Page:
The purpose of this module is to support and advise you in having a positive discussion with your patients on the influenza vaccine through brief intervention/motivational interviewing techniques that can be of a benefit to you in increasing the influenza vaccine uptake at opportunistic moments with your patients.
The purpose is to be able to have a discussion/s that provides effective and engaging outcomes in an open-ended, non-judgmental, listening and communicative format.
When it comes to the influenza vaccine, there is often difficulty in having a significant impact in increasing the uptake. In certain groups, such as older adults & individuals with chronic diseases/conditions and even though there are policies in place, and safe and effective vaccines available, almost every country struggles with vaccine hesitancy, that is, a delay in acceptance or refusal of vaccination.
Vaccine refusal can result from complacency, a lack of confidence or a rational calculation of the pros and cons. We should make every effort to concentrate on motivating the complacent, removing the barriers for those who see the vaccine as an inconvenience. These barriers can be seen as ‘gate keepers’ and although most people agree that vaccinations are important, other personal issues become more important and making a vaccination appointment becomes subordinated under other obligations. Most individual’s attitudes are not strongly against or in favour of the vaccination in this case, which means the vaccination is not deemed important enough to actively overcome their barriers. Consequently, when decision makers face barriers such as lack of access, cost or travel, they decline vaccination to avoid such challenges.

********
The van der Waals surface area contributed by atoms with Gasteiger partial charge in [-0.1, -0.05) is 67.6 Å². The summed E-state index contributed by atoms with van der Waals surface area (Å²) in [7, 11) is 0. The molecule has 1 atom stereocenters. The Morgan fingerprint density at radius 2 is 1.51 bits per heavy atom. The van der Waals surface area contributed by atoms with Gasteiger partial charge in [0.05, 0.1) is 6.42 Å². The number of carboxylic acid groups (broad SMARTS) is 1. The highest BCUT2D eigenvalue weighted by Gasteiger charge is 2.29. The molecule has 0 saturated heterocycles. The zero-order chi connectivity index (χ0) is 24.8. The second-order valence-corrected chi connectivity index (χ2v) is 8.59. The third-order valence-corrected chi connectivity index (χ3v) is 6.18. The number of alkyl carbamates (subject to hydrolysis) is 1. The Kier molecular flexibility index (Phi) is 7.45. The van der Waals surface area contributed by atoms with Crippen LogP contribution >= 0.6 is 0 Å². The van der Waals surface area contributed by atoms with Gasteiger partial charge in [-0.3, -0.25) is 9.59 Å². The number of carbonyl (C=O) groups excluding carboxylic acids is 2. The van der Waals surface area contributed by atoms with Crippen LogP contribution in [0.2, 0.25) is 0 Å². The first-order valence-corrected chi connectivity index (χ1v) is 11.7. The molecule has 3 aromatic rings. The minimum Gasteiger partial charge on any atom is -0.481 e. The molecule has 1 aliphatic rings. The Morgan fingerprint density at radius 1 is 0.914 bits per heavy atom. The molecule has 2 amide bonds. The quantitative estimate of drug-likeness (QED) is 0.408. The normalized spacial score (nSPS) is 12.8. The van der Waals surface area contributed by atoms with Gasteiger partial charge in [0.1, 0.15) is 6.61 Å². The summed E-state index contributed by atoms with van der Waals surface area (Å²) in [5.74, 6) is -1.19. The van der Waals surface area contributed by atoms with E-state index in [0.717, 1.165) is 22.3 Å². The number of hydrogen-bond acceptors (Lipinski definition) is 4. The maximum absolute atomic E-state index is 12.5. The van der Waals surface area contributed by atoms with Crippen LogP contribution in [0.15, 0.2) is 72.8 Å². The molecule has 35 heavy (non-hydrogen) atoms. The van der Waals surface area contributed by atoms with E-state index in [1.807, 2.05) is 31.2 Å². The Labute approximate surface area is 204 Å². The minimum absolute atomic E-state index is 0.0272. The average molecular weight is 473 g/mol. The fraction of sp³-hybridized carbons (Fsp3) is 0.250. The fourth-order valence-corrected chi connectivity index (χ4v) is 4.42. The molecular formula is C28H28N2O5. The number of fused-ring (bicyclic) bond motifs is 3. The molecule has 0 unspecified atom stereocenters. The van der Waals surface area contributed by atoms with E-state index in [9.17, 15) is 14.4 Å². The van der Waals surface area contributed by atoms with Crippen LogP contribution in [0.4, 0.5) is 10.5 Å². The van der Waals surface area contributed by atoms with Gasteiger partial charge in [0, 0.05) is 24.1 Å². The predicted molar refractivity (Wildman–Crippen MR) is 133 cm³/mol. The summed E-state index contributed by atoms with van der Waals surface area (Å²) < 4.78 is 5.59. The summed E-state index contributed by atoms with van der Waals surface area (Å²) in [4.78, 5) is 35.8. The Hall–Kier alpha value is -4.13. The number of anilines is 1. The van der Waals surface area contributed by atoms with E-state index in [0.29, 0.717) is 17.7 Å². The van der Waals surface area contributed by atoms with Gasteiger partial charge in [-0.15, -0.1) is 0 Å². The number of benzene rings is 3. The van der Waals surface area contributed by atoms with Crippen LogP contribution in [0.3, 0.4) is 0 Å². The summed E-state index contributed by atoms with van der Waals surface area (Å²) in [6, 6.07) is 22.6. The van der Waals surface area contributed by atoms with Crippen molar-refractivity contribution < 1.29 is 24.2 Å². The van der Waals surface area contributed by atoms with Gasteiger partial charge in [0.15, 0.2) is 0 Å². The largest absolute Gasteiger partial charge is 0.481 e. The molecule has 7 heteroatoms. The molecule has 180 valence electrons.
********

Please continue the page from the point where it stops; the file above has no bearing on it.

Here is where making the most of opportunistic moments during your appointment with your patients becomes a priority. The choice of language should be careful as overly emphasising risk can backfire. The way choices and options are presented to individuals affect the way they make decisions. It is not only important which information is given, but also how the information is provided. Practitioners need to explain the benefits and gains in attempting to change patients’ behaviours and contrast it with the losses, so that these can be tangibly assessed.
For many health behaviours, framing information in terms of gains versus losses has different effects on behaviours. Individuals with a high risk of influenza, a gain-framed message (influenza vaccine is effective in 80% of cases) was more effective than a loss-framed message (influenza vaccine is ineffective in 20% of cases
Although it is important that public health agencies explain the risks that are related to vaccine-preventable diseases, creating fear for persuasive reasons is not advisable. The idea is that individuals take up protective behaviours when they feel threatened or at risk, that is, if they perceive high levels of risk of disease, they will be more likely to be vaccinated; if they perceive they are protected by high levels of vaccination around them, they may not get vaccinated.
Vaccination has greatly reduced the burden of infectious diseases. Only clean water, also considered to be a basic human right, performs better. The WHO states that vaccinations save an estimated number of 2 to 3 million lives per year.
Individuals with lack of confidence in being vaccinated usually possess a considerable amount of incorrect knowledge that distorts risk perceptions and undermines the general trust in vaccination.
It is key that interventions aim at providing correct information from trustworthy sources. Doctors, are therefore essential.